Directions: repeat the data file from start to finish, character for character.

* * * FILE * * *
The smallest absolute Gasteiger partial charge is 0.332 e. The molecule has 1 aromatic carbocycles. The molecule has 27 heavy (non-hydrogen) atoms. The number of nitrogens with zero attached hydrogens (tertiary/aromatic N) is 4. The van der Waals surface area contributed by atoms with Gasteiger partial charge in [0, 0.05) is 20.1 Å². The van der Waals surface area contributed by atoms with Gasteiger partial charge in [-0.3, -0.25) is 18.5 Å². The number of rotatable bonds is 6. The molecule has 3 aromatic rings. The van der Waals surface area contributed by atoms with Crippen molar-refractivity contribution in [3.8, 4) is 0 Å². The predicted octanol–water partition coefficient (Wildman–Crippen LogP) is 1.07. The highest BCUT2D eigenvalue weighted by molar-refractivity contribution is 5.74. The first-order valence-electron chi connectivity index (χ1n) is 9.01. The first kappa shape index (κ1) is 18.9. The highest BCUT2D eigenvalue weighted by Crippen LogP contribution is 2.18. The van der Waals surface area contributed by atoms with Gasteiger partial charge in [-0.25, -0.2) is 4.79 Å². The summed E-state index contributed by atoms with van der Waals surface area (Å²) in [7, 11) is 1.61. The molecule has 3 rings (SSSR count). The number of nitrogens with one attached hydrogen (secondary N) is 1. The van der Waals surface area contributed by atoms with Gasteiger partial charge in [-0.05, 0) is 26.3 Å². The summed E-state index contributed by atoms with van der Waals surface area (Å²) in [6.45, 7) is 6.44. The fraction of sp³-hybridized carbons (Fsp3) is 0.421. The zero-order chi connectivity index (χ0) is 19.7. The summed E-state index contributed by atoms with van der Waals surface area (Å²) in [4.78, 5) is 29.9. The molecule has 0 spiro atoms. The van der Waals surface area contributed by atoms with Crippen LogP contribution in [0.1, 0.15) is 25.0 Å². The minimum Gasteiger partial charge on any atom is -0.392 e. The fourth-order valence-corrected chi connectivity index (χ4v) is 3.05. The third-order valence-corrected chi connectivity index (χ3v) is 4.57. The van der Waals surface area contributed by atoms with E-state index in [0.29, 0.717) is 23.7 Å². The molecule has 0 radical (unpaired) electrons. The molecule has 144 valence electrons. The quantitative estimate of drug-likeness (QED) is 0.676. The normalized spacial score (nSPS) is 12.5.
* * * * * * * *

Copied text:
The smallest absolute Gasteiger partial charge is 0.332 e. The molecule has 1 aromatic carbocycles. The molecule has 27 heavy (non-hydrogen) atoms. The number of nitrogens with zero attached hydrogens (tertiary/aromatic N) is 4. The van der Waals surface area contributed by atoms with Gasteiger partial charge in [0, 0.05) is 20.1 Å². The van der Waals surface area contributed by atoms with Gasteiger partial charge in [-0.3, -0.25) is 18.5 Å². The number of rotatable bonds is 6. The molecule has 3 aromatic rings. The van der Waals surface area contributed by atoms with Crippen molar-refractivity contribution in [3.8, 4) is 0 Å². The predicted octanol–water partition coefficient (Wildman–Crippen LogP) is 1.07. The highest BCUT2D eigenvalue weighted by molar-refractivity contribution is 5.74. The first-order valence-electron chi connectivity index (χ1n) is 9.01. The first kappa shape index (κ1) is 18.9. The highest BCUT2D eigenvalue weighted by Crippen LogP contribution is 2.18. The van der Waals surface area contributed by atoms with Gasteiger partial charge in [-0.25, -0.2) is 4.79 Å². The summed E-state index contributed by atoms with van der Waals surface area (Å²) in [7, 11) is 1.61. The molecule has 3 rings (SSSR count). The number of nitrogens with one attached hydrogen (secondary N) is 1. The van der Waals surface area contributed by atoms with Gasteiger partial charge in [-0.05, 0) is 26.3 Å². The summed E-state index contributed by atoms with van der Waals surface area (Å²) in [6.45, 7) is 6.44. The fraction of sp³-hybridized carbons (Fsp3) is 0.421. The zero-order chi connectivity index (χ0) is 19.7. The summed E-state index contributed by atoms with van der Waals surface area (Å²) in [4.78, 5) is 29.9. The molecule has 0 spiro atoms. The van der Waals surface area contributed by atoms with Crippen LogP contribution in [0.1, 0.15) is 25.0 Å². The minimum Gasteiger partial charge on any atom is -0.392 e. The fourth-order valence-corrected chi connectivity index (χ4v) is 3.05. The third-order valence-corrected chi connectivity index (χ3v) is 4.57. The van der Waals surface area contributed by atoms with E-state index in [0.29, 0.717) is 23.7 Å². The molecule has 0 radical (unpaired) electrons. The molecule has 144 valence electrons. The quantitative estimate of drug-likeness (QED) is 0.676. The normalized spacial score (nSPS) is 12.5.